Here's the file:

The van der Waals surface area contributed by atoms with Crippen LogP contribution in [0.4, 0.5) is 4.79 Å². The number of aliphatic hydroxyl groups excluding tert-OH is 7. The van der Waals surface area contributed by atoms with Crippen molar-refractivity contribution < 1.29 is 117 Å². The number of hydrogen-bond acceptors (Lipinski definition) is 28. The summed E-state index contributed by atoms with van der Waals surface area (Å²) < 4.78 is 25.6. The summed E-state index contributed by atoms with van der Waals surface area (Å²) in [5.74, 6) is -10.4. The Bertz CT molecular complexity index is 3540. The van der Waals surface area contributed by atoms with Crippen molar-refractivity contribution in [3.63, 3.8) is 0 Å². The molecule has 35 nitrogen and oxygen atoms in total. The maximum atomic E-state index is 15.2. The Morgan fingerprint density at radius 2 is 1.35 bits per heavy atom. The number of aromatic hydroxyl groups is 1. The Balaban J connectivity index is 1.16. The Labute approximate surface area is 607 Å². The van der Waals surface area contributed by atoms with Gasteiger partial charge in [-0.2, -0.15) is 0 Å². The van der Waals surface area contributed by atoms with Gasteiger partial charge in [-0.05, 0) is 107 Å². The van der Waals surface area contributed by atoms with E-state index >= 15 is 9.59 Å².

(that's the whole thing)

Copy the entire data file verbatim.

The van der Waals surface area contributed by atoms with Crippen LogP contribution in [0.4, 0.5) is 4.79 Å². The number of aliphatic hydroxyl groups excluding tert-OH is 7. The van der Waals surface area contributed by atoms with Crippen molar-refractivity contribution < 1.29 is 117 Å². The number of hydrogen-bond acceptors (Lipinski definition) is 28. The summed E-state index contributed by atoms with van der Waals surface area (Å²) < 4.78 is 25.6. The summed E-state index contributed by atoms with van der Waals surface area (Å²) in [5.74, 6) is -10.4. The Bertz CT molecular complexity index is 3540. The van der Waals surface area contributed by atoms with Crippen molar-refractivity contribution in [3.63, 3.8) is 0 Å². The molecule has 35 nitrogen and oxygen atoms in total. The maximum atomic E-state index is 15.2. The Morgan fingerprint density at radius 2 is 1.35 bits per heavy atom. The number of aromatic hydroxyl groups is 1. The Balaban J connectivity index is 1.16. The Labute approximate surface area is 607 Å². The van der Waals surface area contributed by atoms with Gasteiger partial charge in [-0.2, -0.15) is 0 Å². The van der Waals surface area contributed by atoms with Gasteiger partial charge in [-0.05, 0) is 107 Å². The van der Waals surface area contributed by atoms with E-state index >= 15 is 9.59 Å².